Electrical changes


The red lights are simply painted. Not acceptable for a recent model (but this one is about 20 years, I guess), so let’s drill at diameter 2 mm, fill with Kristal Klear (in several times to speed up drying). There is probably a better solution: plastic optic fibre for example, but I had none.

At first disassembly, I had destroyed the white lights LED, then the light guide. So, I remade a tiny printed circuit of which here are the diagrams.

Lights circuit

The specified colours are those of the decoder wires. The 1.5 kΩ resistor, common to all LEDs, will be mounted on the lighting circuit.


I know that some will think that I make my life unnecessarily complicated… I make the PCBs myself, which allows me to respect the pitch of the compartments. For an RIB car, there are four compartments and three platforms, which makes seven LEDs. Since we can not reasonably put more than four white LEDs in series (otherwise the voltage drop would be too high), I need two circuits, one with four LEDs, the other with three. In this case, depending on the voltage (DCC is different), the voltage dropped by the series resistor will not be the same in each circuit, and thus the current and the brightness may be different (Yes, I know, I quibble). To compensate for this difference, I place a (non-electroluminescent!) diode, which will have about the same voltage drop as an LED, in series with the three-LED circuit. It is a Zener diode, in this case having a 3.3 V Zener voltage.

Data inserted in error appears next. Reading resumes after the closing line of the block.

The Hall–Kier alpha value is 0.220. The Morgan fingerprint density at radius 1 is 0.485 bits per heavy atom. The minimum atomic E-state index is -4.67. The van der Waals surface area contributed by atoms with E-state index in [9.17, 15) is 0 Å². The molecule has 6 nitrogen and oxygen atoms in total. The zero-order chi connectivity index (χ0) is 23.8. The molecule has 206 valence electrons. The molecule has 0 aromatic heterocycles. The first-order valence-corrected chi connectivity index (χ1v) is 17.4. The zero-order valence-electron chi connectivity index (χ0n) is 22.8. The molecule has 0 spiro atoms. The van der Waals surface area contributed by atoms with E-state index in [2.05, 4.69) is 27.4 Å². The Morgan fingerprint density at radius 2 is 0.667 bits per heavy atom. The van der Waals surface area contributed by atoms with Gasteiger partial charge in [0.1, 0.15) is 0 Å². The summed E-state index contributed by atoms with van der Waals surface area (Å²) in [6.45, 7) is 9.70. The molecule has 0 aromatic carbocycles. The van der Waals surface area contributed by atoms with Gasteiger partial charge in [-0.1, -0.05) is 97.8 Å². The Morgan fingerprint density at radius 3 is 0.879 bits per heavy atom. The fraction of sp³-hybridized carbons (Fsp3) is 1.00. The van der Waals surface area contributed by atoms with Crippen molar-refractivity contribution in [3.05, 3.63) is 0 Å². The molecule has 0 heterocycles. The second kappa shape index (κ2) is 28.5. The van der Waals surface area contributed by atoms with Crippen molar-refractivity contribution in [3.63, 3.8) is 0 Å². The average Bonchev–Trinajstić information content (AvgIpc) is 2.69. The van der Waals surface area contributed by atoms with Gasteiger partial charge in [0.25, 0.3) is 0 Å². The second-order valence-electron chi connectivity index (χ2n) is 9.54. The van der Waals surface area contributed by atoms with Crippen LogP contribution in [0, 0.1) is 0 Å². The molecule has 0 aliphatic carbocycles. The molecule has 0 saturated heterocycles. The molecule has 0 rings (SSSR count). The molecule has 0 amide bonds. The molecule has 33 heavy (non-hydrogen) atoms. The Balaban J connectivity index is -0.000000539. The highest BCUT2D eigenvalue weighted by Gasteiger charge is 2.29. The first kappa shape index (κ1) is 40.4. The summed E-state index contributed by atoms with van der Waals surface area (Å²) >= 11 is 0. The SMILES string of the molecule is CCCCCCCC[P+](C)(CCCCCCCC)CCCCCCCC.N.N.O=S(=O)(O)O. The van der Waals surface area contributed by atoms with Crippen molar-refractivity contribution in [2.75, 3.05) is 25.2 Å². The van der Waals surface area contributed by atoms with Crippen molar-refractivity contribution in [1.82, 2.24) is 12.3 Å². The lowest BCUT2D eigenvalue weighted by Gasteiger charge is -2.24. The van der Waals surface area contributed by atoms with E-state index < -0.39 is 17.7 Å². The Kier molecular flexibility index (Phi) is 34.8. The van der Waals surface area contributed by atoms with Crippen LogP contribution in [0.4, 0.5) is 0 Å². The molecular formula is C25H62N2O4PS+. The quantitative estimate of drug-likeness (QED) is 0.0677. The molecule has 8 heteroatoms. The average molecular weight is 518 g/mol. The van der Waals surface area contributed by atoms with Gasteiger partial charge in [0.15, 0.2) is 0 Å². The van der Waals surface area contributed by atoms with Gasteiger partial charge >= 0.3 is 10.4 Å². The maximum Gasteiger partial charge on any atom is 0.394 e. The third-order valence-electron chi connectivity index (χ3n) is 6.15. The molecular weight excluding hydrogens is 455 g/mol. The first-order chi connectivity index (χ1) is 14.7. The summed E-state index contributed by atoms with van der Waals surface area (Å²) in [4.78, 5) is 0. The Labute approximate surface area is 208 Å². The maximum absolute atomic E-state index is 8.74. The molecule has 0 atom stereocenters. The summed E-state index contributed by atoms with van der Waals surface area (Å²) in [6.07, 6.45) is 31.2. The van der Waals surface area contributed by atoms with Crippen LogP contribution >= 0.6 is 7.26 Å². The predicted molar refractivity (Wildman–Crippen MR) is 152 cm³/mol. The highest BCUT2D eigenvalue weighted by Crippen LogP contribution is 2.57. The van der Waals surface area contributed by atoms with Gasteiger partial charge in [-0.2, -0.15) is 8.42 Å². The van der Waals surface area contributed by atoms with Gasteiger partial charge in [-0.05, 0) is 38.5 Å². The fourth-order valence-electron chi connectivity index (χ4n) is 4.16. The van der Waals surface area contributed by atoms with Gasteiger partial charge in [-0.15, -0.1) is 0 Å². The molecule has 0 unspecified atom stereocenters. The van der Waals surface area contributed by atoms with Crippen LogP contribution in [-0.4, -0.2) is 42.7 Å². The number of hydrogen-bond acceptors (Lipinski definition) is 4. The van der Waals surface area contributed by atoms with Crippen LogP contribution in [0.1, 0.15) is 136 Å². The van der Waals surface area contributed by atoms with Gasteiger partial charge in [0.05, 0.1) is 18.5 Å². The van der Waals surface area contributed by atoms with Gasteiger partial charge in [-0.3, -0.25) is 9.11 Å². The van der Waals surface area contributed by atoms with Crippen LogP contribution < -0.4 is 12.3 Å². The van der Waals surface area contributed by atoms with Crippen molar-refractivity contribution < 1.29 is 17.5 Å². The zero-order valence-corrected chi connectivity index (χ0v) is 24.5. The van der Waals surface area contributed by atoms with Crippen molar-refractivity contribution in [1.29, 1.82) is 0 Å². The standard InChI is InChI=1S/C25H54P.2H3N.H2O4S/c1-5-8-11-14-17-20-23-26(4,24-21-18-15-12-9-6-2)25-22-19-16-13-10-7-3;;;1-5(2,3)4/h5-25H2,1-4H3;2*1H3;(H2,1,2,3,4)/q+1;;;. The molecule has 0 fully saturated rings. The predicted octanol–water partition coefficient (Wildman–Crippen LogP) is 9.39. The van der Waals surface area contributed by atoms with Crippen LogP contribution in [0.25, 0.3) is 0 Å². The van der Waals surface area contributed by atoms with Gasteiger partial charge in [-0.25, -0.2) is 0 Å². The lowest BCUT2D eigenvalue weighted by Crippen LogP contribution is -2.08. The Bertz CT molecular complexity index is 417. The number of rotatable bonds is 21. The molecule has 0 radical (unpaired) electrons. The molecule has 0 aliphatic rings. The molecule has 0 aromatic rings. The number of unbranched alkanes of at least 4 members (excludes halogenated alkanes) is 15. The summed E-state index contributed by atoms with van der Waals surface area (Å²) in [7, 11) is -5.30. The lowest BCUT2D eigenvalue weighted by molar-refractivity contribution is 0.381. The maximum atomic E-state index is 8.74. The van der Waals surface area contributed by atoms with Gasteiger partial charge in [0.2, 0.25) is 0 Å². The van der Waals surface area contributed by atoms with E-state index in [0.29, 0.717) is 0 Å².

Diagram and calculation of the lighting circuit

Lighting diagram

Here are actual values ​​measured with a 1.5 kΩ resistor. You will check that VR / I gives (approximately) 1500 Ω:

UPWR (V) VLED (V) VR (V) I (mA)
12 2.7 1.2 0.8
14 2.8 2.8 1.9

You may find the current too low. It is indeed very far from the rated current, but, for me, the luminosity is satisfactory; it depends of course on the type of LED. Choose LEDs as bright as possible, they will consume less current for the low illumination we need.

How do you say? The capacitor? Ah yes! It is used to store a little energy and to restore it in case of bad electrical contact. See this page for an explanation of how it works.